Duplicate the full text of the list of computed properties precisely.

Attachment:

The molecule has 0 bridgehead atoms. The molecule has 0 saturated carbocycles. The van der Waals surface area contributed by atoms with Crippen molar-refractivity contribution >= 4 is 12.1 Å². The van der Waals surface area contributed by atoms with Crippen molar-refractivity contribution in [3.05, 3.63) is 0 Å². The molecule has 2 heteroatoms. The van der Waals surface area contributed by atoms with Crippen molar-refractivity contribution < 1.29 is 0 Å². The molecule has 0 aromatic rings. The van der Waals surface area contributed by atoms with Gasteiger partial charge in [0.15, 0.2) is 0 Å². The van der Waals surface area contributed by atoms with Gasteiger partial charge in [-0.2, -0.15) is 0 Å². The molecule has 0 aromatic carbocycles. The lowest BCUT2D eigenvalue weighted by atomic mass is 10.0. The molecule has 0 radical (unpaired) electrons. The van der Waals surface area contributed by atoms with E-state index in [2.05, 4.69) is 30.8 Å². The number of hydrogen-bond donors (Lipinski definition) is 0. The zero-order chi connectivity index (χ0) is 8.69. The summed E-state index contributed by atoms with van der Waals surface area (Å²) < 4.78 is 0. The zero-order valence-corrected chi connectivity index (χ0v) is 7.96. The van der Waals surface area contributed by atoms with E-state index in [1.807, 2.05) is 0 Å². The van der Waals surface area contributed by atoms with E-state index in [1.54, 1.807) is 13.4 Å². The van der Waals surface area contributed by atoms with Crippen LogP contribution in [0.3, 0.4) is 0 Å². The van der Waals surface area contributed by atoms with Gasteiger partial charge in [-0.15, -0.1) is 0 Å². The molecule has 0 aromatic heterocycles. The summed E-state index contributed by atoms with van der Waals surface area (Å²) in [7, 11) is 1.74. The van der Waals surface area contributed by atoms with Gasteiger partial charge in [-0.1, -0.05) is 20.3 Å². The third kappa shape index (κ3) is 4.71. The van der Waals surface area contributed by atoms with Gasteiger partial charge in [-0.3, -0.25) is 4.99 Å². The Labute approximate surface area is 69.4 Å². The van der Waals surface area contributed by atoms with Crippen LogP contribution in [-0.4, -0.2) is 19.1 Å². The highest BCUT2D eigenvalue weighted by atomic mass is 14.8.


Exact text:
The molecule has 0 bridgehead atoms. The molecule has 0 saturated carbocycles. The van der Waals surface area contributed by atoms with Crippen molar-refractivity contribution >= 4 is 12.1 Å². The van der Waals surface area contributed by atoms with Crippen molar-refractivity contribution in [3.05, 3.63) is 0 Å². The molecule has 2 heteroatoms. The van der Waals surface area contributed by atoms with Crippen molar-refractivity contribution < 1.29 is 0 Å². The molecule has 0 aromatic rings. The van der Waals surface area contributed by atoms with Gasteiger partial charge in [0.15, 0.2) is 0 Å². The van der Waals surface area contributed by atoms with Gasteiger partial charge in [-0.2, -0.15) is 0 Å². The molecule has 0 aromatic carbocycles. The lowest BCUT2D eigenvalue weighted by atomic mass is 10.0. The molecule has 0 radical (unpaired) electrons. The van der Waals surface area contributed by atoms with E-state index in [2.05, 4.69) is 30.8 Å². The number of hydrogen-bond donors (Lipinski definition) is 0. The zero-order chi connectivity index (χ0) is 8.69. The summed E-state index contributed by atoms with van der Waals surface area (Å²) < 4.78 is 0. The zero-order valence-corrected chi connectivity index (χ0v) is 7.96. The van der Waals surface area contributed by atoms with E-state index in [1.807, 2.05) is 0 Å². The van der Waals surface area contributed by atoms with E-state index in [1.54, 1.807) is 13.4 Å². The van der Waals surface area contributed by atoms with Crippen LogP contribution in [0.3, 0.4) is 0 Å². The van der Waals surface area contributed by atoms with Gasteiger partial charge in [-0.15, -0.1) is 0 Å². The molecule has 0 aromatic heterocycles. The summed E-state index contributed by atoms with van der Waals surface area (Å²) in [7, 11) is 1.74. The van der Waals surface area contributed by atoms with Gasteiger partial charge in [-0.1, -0.05) is 20.3 Å². The third kappa shape index (κ3) is 4.71. The van der Waals surface area contributed by atoms with Gasteiger partial charge in [-0.3, -0.25) is 4.99 Å². The Labute approximate surface area is 69.4 Å². The van der Waals surface area contributed by atoms with Crippen LogP contribution in [-0.4, -0.2) is 19.1 Å². The highest BCUT2D eigenvalue weighted by atomic mass is 14.8.